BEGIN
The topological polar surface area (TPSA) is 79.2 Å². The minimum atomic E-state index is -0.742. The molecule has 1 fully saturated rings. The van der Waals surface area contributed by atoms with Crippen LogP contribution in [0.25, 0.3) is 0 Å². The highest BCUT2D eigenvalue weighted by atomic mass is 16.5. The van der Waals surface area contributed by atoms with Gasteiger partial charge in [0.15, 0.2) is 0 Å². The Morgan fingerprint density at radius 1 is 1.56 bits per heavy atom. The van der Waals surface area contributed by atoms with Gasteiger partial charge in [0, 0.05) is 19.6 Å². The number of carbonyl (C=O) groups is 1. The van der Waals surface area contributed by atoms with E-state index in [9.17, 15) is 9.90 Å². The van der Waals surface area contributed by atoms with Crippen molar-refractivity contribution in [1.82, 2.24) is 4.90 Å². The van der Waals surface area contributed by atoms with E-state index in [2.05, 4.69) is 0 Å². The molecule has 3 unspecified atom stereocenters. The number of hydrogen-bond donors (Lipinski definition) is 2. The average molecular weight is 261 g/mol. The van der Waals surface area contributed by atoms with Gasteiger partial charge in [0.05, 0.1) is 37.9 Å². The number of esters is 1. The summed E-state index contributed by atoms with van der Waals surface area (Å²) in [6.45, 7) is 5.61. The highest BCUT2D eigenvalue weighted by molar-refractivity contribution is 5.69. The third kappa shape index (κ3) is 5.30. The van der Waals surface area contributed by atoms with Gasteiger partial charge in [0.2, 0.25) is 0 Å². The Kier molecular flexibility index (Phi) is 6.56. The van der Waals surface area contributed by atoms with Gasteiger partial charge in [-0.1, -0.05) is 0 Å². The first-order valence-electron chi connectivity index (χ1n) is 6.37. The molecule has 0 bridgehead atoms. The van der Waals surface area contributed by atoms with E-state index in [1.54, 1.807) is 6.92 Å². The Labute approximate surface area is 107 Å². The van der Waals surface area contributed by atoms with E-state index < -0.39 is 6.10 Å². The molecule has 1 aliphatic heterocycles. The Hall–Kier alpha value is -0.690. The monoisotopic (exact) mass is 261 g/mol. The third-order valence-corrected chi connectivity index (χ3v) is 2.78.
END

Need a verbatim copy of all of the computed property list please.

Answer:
The topological polar surface area (TPSA) is 79.2 Å². The minimum atomic E-state index is -0.742. The molecule has 1 fully saturated rings. The van der Waals surface area contributed by atoms with Crippen LogP contribution in [0.25, 0.3) is 0 Å². The highest BCUT2D eigenvalue weighted by atomic mass is 16.5. The van der Waals surface area contributed by atoms with Gasteiger partial charge in [0.15, 0.2) is 0 Å². The Morgan fingerprint density at radius 1 is 1.56 bits per heavy atom. The van der Waals surface area contributed by atoms with Gasteiger partial charge in [0, 0.05) is 19.6 Å². The number of carbonyl (C=O) groups is 1. The van der Waals surface area contributed by atoms with E-state index in [9.17, 15) is 9.90 Å². The van der Waals surface area contributed by atoms with Crippen molar-refractivity contribution in [1.82, 2.24) is 4.90 Å². The van der Waals surface area contributed by atoms with E-state index in [2.05, 4.69) is 0 Å². The molecule has 3 unspecified atom stereocenters. The number of hydrogen-bond donors (Lipinski definition) is 2. The average molecular weight is 261 g/mol. The van der Waals surface area contributed by atoms with Gasteiger partial charge in [0.05, 0.1) is 37.9 Å². The number of esters is 1. The summed E-state index contributed by atoms with van der Waals surface area (Å²) in [6.45, 7) is 5.61. The highest BCUT2D eigenvalue weighted by molar-refractivity contribution is 5.69. The third kappa shape index (κ3) is 5.30. The van der Waals surface area contributed by atoms with Gasteiger partial charge in [0.2, 0.25) is 0 Å². The Kier molecular flexibility index (Phi) is 6.56. The van der Waals surface area contributed by atoms with Gasteiger partial charge in [-0.1, -0.05) is 0 Å². The first-order valence-electron chi connectivity index (χ1n) is 6.37. The molecule has 0 bridgehead atoms. The van der Waals surface area contributed by atoms with E-state index in [1.54, 1.807) is 6.92 Å². The Labute approximate surface area is 107 Å². The van der Waals surface area contributed by atoms with E-state index < -0.39 is 6.10 Å². The molecule has 1 aliphatic heterocycles. The Hall–Kier alpha value is -0.690. The monoisotopic (exact) mass is 261 g/mol. The third-order valence-corrected chi connectivity index (χ3v) is 2.78.